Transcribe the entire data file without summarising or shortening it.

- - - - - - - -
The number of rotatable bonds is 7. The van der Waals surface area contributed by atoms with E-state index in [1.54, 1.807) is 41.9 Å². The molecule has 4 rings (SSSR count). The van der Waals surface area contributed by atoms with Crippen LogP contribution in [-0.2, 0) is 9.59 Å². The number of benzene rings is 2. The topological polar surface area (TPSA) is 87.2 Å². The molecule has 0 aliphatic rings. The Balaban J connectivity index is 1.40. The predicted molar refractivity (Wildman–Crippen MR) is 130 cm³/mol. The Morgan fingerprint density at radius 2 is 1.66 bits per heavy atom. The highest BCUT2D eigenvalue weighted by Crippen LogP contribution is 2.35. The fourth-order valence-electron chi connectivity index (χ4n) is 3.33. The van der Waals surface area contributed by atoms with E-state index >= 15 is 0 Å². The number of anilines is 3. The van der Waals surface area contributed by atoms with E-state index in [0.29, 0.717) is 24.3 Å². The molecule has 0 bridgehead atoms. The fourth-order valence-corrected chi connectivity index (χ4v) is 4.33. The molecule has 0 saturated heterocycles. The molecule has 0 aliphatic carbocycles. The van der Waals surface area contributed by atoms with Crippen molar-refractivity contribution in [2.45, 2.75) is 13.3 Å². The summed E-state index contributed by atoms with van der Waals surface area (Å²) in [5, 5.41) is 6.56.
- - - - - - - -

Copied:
The number of rotatable bonds is 7. The van der Waals surface area contributed by atoms with E-state index in [1.54, 1.807) is 41.9 Å². The molecule has 4 rings (SSSR count). The van der Waals surface area contributed by atoms with Crippen LogP contribution in [-0.2, 0) is 9.59 Å². The number of benzene rings is 2. The topological polar surface area (TPSA) is 87.2 Å². The molecule has 0 aliphatic rings. The Balaban J connectivity index is 1.40. The predicted molar refractivity (Wildman–Crippen MR) is 130 cm³/mol. The Morgan fingerprint density at radius 2 is 1.66 bits per heavy atom. The highest BCUT2D eigenvalue weighted by Crippen LogP contribution is 2.35. The fourth-order valence-electron chi connectivity index (χ4n) is 3.33. The van der Waals surface area contributed by atoms with E-state index >= 15 is 0 Å². The number of anilines is 3. The van der Waals surface area contributed by atoms with E-state index in [0.29, 0.717) is 24.3 Å². The molecule has 0 bridgehead atoms. The fourth-order valence-corrected chi connectivity index (χ4v) is 4.33. The molecule has 0 saturated heterocycles. The molecule has 0 aliphatic carbocycles. The van der Waals surface area contributed by atoms with Crippen molar-refractivity contribution in [2.45, 2.75) is 13.3 Å². The summed E-state index contributed by atoms with van der Waals surface area (Å²) in [5, 5.41) is 6.56.